The original ‘Bank Buildings’ were constructed by Waddell Cunningham in the 1780s at the top of High Street, known as Castle Place. Waddell is an infamous character in the history of Belfast. He served on the Board of the Belfast Charitable Society, helping to run the Poor House. Waddell was extremely generous with his money and on a number of occasions purchased large quantities of meat at his personal expense to supplement the diet of the poor. However, he made his money through the slave trade, and in 1786 he went as far as to try and establish a slave-ship company in Belfast. Thankfully this enterprise was thwarted by another of our Board members, Thomas McCabe, jeweller and later one of the most prominent United Irishmen in Belfast.
Waddell founded “Cunningham’s Bank” which is where the name Bank Buildings originates from. Narcissus Batt, Cunningham’s nephew, and another Poor House donor, also followed suit in opening a bank in partnership with David Gordon, John H. Houston and Hugh Crawford in 1808. The Belfast Newsletter reported on the opening of the new bank, stressing “…[t]he rising opulence of Belfast and the great increase in its trade, evidently renders such an establishment necessary.”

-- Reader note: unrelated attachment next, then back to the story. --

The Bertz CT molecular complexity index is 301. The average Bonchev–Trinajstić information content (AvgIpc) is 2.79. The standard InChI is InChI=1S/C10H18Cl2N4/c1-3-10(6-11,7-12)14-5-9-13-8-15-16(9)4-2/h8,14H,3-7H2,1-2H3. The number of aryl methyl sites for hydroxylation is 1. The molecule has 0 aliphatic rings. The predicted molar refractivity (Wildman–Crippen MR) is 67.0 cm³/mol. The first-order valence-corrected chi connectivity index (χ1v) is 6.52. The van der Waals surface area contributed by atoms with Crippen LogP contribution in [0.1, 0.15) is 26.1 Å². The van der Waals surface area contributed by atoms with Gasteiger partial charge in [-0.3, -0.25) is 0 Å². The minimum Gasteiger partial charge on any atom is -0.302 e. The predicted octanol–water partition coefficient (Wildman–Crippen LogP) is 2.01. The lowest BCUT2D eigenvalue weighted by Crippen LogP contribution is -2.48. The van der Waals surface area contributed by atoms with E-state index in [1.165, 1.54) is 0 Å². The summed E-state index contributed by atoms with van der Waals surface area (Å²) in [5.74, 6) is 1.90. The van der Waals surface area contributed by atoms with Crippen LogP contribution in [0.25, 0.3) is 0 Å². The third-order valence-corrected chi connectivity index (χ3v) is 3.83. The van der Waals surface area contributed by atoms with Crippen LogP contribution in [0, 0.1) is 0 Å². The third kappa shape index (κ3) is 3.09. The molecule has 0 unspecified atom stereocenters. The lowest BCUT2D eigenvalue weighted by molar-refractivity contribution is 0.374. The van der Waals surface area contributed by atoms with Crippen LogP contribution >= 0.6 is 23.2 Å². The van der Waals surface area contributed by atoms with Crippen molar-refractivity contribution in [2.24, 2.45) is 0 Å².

The final reference to the Belfast Charitable Society and the Bank Buildings dates to the 1840s. The noted Belfast physician, Dr Samuel Smith Thomson, who is buried in the Charitable Society’s Cemetery, today known as Clifton Street Cemetery, is recorded as having “died of flu… at his home in the Bank Buildings, Castle Place” in 1849. In 1855 Cunningham’s building, and the one in which Dr Thomson passed away, was demolished and replaced by the second ‘Bank Buildings’. The second building was ultimately demolished to make way for W.H. Lynn’s building in 1900. The new structure designed by Lynn ( the third on the site) retained the name of Cunningham’s original, which was sadly gutted by fire in August.